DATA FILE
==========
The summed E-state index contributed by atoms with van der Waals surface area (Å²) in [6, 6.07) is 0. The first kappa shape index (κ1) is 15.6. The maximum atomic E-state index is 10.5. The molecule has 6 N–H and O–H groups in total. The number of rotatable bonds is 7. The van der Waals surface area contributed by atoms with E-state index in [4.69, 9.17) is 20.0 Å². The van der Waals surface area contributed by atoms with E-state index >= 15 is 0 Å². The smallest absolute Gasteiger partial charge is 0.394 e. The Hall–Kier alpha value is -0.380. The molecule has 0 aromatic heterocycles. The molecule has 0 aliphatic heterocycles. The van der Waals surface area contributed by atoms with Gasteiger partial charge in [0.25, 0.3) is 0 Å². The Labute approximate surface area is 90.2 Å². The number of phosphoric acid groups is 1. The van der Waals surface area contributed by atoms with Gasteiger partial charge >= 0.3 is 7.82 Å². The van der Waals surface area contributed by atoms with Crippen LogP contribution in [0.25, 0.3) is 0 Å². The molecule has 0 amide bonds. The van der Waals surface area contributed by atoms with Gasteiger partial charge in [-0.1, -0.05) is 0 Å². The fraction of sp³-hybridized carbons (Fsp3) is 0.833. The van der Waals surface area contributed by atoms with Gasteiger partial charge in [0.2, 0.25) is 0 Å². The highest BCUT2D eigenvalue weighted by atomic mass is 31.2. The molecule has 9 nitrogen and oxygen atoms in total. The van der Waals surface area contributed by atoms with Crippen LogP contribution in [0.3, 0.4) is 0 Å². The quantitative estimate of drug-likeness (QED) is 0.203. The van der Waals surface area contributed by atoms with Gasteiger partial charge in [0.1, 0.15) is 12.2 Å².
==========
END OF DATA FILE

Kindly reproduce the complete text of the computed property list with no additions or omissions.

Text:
The summed E-state index contributed by atoms with van der Waals surface area (Å²) in [6, 6.07) is 0. The first kappa shape index (κ1) is 15.6. The maximum atomic E-state index is 10.5. The molecule has 6 N–H and O–H groups in total. The number of rotatable bonds is 7. The van der Waals surface area contributed by atoms with E-state index in [4.69, 9.17) is 20.0 Å². The van der Waals surface area contributed by atoms with E-state index >= 15 is 0 Å². The smallest absolute Gasteiger partial charge is 0.394 e. The Hall–Kier alpha value is -0.380. The molecule has 0 aromatic heterocycles. The molecule has 0 aliphatic heterocycles. The van der Waals surface area contributed by atoms with Gasteiger partial charge in [0.25, 0.3) is 0 Å². The Labute approximate surface area is 90.2 Å². The number of phosphoric acid groups is 1. The van der Waals surface area contributed by atoms with Gasteiger partial charge >= 0.3 is 7.82 Å². The van der Waals surface area contributed by atoms with Crippen LogP contribution in [0.25, 0.3) is 0 Å². The molecule has 0 amide bonds. The van der Waals surface area contributed by atoms with Gasteiger partial charge in [-0.1, -0.05) is 0 Å². The fraction of sp³-hybridized carbons (Fsp3) is 0.833. The van der Waals surface area contributed by atoms with Gasteiger partial charge in [0.2, 0.25) is 0 Å². The highest BCUT2D eigenvalue weighted by atomic mass is 31.2. The molecule has 9 nitrogen and oxygen atoms in total. The van der Waals surface area contributed by atoms with Crippen LogP contribution in [0.3, 0.4) is 0 Å². The quantitative estimate of drug-likeness (QED) is 0.203. The van der Waals surface area contributed by atoms with Gasteiger partial charge in [0.1, 0.15) is 12.2 Å².